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16 April 2018

2018 Earnings forecasts: Still robust, for now.

Corporate sector soldiers on despite increasing geopolitical tensions

Geopolitics will in our view continue to present headline risk for the rest of the year. The US/China trade détente has broken apart as the US administration addresses the prospect of China challenging for dominance in the world economy. This weekend’s military response to the use of chemical weapons in both Salisbury, UK and Syria may for now be described as “mission accomplished” but it remains to be seen what the response would be to any further provocation. At the same time, there has been a run of disappointing economic data in the eurozone. Nevertheless, earnings estimates remain relatively stable for now in aggregate as the recent strength of the oil price leads to upgrades in energy, offset by modest downgrades in other sectors.

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15 March 2018

2018 Earnings forecasts: US stable, modest declines in Europe.

Watch for ebbing economic momentum as survey data peaks

Despite the increase in equity market volatility, there has been little follow-through to economic fundamentals to date. US earnings forecasts have stabilised and are indicating mid-teens profits growth for 2018, of which approximately one-half appears to be due to US tax reform. US economic surprise also remains relatively strong. In Europe however, unweighted earnings estimates have continued to fall, if modestly, and perhaps more importantly here economic surprise indices have turned sharply lower. We view this as partly due to Brexit uncertainty in the UK and a rising EUR exchange rate in continental Europe.

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1 February 2018

Rising bond yields: Mini-drama perhaps, but not a crisis.

Rising yields a ‘known’ risk – declining economic momentum would be a bigger concern

This week’s modest declines in equity markets may be the largest of the last nine months but that is only an illustration of just how far equity market volatility has fallen. The narrative of rising bond yields and inflation expectations is being used to explain the market declines. This is understandable and we ourselves have previously highlighted the anomalously low level of global bond yields. However, rising yields are a known risk for 2018 and unlikely to create a major sell-off in equity markets by themselves. We would be more concerned if there was firm evidence of a meaningful slowdown in economic momentum. Such evidence is - for now - largely absent in either Europe, the US or China.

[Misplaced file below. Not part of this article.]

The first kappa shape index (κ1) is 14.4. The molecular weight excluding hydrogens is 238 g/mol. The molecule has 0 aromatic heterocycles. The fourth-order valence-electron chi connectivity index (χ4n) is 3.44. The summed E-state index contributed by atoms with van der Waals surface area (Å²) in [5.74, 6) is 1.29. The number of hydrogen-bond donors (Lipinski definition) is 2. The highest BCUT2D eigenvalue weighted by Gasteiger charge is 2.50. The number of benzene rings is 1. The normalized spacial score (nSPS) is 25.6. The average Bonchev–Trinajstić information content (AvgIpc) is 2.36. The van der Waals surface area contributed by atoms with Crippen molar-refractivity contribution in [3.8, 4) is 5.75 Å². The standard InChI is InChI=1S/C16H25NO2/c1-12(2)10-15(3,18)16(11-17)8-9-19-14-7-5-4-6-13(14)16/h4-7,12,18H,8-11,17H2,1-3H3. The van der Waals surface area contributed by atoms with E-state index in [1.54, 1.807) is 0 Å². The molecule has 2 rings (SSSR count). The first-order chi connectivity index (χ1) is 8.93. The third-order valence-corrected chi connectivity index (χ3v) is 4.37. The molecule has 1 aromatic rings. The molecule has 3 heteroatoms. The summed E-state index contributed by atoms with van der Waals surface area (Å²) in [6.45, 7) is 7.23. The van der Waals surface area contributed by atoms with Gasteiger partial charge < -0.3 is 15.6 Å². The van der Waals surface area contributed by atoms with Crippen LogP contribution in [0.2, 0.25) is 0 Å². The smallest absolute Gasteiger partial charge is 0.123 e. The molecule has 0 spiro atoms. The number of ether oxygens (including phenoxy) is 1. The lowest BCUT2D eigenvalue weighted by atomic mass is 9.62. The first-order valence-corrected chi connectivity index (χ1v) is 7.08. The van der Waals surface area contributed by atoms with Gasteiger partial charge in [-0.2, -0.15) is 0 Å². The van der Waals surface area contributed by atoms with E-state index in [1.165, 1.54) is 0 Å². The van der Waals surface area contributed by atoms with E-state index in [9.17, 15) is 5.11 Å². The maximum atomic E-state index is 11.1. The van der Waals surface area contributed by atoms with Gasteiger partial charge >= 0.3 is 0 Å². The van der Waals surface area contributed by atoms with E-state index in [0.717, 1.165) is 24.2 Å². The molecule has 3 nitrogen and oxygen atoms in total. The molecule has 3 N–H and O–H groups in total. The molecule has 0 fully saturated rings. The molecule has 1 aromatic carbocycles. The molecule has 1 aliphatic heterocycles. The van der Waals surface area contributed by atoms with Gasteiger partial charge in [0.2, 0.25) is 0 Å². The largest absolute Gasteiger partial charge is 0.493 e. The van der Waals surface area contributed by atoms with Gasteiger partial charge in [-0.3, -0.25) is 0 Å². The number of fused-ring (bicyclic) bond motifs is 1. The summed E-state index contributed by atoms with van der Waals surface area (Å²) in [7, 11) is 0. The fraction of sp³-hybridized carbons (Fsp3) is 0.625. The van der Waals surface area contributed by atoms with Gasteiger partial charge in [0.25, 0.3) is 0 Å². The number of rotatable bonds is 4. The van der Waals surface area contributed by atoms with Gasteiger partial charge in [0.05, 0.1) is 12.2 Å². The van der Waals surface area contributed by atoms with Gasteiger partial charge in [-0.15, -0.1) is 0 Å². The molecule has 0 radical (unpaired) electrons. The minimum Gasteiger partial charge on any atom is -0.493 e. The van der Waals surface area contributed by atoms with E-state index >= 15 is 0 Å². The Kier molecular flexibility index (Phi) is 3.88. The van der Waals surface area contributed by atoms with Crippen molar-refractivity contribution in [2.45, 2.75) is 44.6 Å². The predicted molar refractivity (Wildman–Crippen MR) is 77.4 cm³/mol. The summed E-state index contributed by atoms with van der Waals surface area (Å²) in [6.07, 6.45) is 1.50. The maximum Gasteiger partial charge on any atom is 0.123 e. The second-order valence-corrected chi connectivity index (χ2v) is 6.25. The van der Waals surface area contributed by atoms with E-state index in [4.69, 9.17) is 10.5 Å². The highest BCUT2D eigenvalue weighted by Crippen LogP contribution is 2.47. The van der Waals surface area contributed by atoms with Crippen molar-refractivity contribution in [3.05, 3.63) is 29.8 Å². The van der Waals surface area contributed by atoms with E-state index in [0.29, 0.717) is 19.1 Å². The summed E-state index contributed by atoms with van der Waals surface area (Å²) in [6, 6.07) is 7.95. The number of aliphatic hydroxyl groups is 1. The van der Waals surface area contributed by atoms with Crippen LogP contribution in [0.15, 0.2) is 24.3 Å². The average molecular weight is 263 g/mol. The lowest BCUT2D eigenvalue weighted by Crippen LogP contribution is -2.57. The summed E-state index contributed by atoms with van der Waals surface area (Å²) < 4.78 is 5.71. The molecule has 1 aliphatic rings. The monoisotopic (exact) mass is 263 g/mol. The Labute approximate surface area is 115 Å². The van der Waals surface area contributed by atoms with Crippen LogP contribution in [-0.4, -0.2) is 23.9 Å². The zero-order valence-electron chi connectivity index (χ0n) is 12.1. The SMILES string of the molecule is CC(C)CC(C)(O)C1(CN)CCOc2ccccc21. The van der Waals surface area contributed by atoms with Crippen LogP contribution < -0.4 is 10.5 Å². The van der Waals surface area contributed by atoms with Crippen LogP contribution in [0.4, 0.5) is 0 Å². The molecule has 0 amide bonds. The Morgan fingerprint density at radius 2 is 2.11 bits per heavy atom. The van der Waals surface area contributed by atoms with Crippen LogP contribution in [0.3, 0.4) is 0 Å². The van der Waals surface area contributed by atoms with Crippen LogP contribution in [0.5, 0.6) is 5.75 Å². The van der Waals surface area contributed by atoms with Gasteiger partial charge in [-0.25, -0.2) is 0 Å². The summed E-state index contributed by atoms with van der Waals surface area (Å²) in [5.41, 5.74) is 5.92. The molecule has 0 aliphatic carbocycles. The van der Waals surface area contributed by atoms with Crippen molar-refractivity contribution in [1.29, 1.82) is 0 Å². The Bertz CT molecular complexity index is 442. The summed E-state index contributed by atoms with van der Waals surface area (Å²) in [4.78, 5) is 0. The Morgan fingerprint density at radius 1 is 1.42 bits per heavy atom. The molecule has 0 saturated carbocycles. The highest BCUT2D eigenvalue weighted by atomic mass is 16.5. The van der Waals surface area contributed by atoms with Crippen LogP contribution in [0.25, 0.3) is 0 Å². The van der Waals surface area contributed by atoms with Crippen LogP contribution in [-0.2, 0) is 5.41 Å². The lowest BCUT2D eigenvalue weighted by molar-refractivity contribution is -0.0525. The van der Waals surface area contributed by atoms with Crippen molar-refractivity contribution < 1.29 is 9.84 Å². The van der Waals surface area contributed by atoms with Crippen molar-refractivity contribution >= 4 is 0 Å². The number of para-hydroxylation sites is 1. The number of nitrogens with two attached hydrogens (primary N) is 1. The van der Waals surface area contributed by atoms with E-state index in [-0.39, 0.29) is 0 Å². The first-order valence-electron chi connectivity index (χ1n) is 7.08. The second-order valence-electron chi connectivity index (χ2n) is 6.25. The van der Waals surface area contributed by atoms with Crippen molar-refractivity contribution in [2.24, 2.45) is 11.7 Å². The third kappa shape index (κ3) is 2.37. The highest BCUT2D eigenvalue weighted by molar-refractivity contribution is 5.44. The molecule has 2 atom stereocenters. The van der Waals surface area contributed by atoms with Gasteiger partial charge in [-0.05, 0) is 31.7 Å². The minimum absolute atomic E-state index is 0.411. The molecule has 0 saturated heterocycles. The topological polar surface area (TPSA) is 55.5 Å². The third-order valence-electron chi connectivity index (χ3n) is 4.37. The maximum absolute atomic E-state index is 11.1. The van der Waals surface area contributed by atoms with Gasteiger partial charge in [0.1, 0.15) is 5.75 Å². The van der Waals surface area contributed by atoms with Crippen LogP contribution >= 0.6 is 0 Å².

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20 December 2017

Canaries in the monetary coal mine?.

High profile difficulties in a hot corporate debt market are intriguing

Steinhoff and HNA Group are from different regions and sectors. Yet they are making the headlines for the wrong reasons as the market raises questions over their debt sustainability. What these firms do have in common is that have pursued a policy of debt-financed acquisitions during this cycle. Now, LIBOR rates are pushing markedly higher. These signals of tightening credit bear watching in our view, even if they are presently not a cause for immediate alarm. It is however our important to be alert to early signs of a turn in credit availability. This is likely to first occur at the margin of the credit risk spectrum, as in 2007/8.

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14 November 2017

Valuations: An important part of the puzzle.

Price/book multiples highlight worrying trend in risk appetite

In this cycle valuations have been, so far, the dog that did not bark. Globally, the median sector price/book multiple has risen from the trough of 2008 to a new peak. Such an expansion in market valuations is similar to that seen in the 1980-1987 period. Between 2012 and today we have come full circle in terms of tactical asset allocation. Earlier, we could not understand why investors were so uninterested in adding risk to portfolios despite such high expected returns in equities. Now, equity valuations suggest only modest long-term returns are on offer and there is greater prospect of short-term disappointment. It is however proving equally difficult to attract investors’ interest in this signal for caution. Perhaps the metaphorical - and silent - valuation dog knows the psychology of the current marginal investor rather too well.

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2 November 2017

Government bonds in the firing line.

The next twist in the story is likely to push global yields higher

It is always important to put aside preconceptions and let all the data speak – and not just that which confirms prior beliefs. At present, the data which best models the long-term outlook (valuations) are suggestive of relatively weak returns in global equities and this has informed our cautious positioning. Furthermore, bond yields and interest rates remain unusually low on a historical basis. Yet for the short-term, economic surprises are currently positive, business sentiment strong and profits growth relatively robust. It is this short-term data which also needs to be heard.

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9 October 2017

Economic data surprising to the upside in Q3.

Strong PMI indices add weight to the case for tighter monetary policy